Top: Arthur Laurents. Bottom left: The crew for West Side Story, including Bernstein & Sondheim. Right: Mr. Laurents.
Last Thursday, May 5, 2011, the theater lost a giant when writer/director Arthur Laurents passed away. He was preceded in death by his partner of 52 years, Tom Hatcher in 2006. Mr. Laurents was 93 years old. In a 2000 memoir, Laurents was quite open about his relationship with Hatcher, as well as a previous relationship with actor Farley Granger.
Arthur Laurents with partner Tom Hatcher.
Mr. Laurents wrote the libretto, now more commonly referred to as the book of the musical, for some of the great shows of the last 50 years. Starting in 1957, he wrote West Side Story, followed by Gypsy in 1959, Anyone Can Whistle in 1964, Do I Hear a Waltz? in 1965, Hallelujah, Baby! in 1967, The Madwoman of Central Park West in 1979, and Nick & Nora in 1991. I was lucky enough to see Nick & Nora in preview and thought it was a far better show than the critics declared it to be, and that Barry Bostwick and Joanna Gleason were quite good in it.
As a director, he helped make a star in 1962's I Can Get It for You Wholesale of a young, unknown named Barbra Streisand. He also directed the Sondheim show Anyone Can Whistle in 1964, the 1973 London production of Gypsy starring Angela Lansbury which transferred to Broadway the following year, The Madwoman of Central Park West in 1979, La Cage Aux Folles in 1983, Nick & Nora in 1991, the 2008 revival of Gypsy starring Patti LuPone, and the 2009 revival of West Side Story.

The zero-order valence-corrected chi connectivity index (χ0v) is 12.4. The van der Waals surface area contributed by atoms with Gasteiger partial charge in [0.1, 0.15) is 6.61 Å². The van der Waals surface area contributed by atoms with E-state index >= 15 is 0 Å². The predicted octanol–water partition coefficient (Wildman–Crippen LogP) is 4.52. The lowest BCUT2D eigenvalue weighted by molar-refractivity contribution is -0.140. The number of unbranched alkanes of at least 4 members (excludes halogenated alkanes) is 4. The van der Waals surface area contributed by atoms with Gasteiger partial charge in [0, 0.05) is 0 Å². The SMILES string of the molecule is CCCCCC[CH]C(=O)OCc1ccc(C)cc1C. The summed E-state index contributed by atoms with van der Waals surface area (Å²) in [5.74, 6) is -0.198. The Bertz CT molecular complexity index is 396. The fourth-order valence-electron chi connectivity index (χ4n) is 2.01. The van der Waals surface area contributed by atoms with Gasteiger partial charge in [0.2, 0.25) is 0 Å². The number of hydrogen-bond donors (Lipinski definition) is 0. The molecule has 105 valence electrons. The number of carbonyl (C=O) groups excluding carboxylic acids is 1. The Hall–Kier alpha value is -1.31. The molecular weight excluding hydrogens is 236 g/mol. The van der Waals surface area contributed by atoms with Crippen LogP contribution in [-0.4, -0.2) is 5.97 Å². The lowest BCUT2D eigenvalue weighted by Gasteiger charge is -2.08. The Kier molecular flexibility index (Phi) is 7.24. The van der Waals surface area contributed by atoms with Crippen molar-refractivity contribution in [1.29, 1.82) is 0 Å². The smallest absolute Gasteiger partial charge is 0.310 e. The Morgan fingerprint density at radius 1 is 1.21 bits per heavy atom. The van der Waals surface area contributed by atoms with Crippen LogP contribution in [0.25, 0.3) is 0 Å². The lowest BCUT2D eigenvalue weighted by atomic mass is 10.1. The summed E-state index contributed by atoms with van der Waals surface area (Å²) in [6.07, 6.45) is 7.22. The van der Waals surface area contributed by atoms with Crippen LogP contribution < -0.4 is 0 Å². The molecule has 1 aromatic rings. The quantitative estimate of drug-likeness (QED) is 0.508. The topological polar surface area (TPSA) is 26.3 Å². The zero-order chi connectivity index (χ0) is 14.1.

He was an important part of the creative team as the director of La Cage Aux Folles, with Jerry Herman and Harvey Fierstein. It was quite a sensation when it first came out, incorporating a few girls amongst the boys playing drag queens to up the inquisitive quotient. In 1983, this was thought to be rather risque and risky, although the audiences flocked to the theater to see it. Laurents went on to win the Tony Award for his direction of the musical.
He also worked in film, most notably as the screenwriter on the immortal The Way We Were and the dazzling The Turning Point. With The Way We Were, Laurents was able to utilize his time in Hollywood as a screenwriter, as well as someone whose political beliefs landed him on the famed blacklist, something touched on in the film. For The Turning Point, it is said Laurents was inspired by his love for ballet dancer Nora Kaye, with whom he had a relationship with in the early stages of his career. At the time of the film, she was married to the movie's director, Herbert Ross.
Rest in Peace, Arthur Laurents, you certainly left this world with plenty of beauty.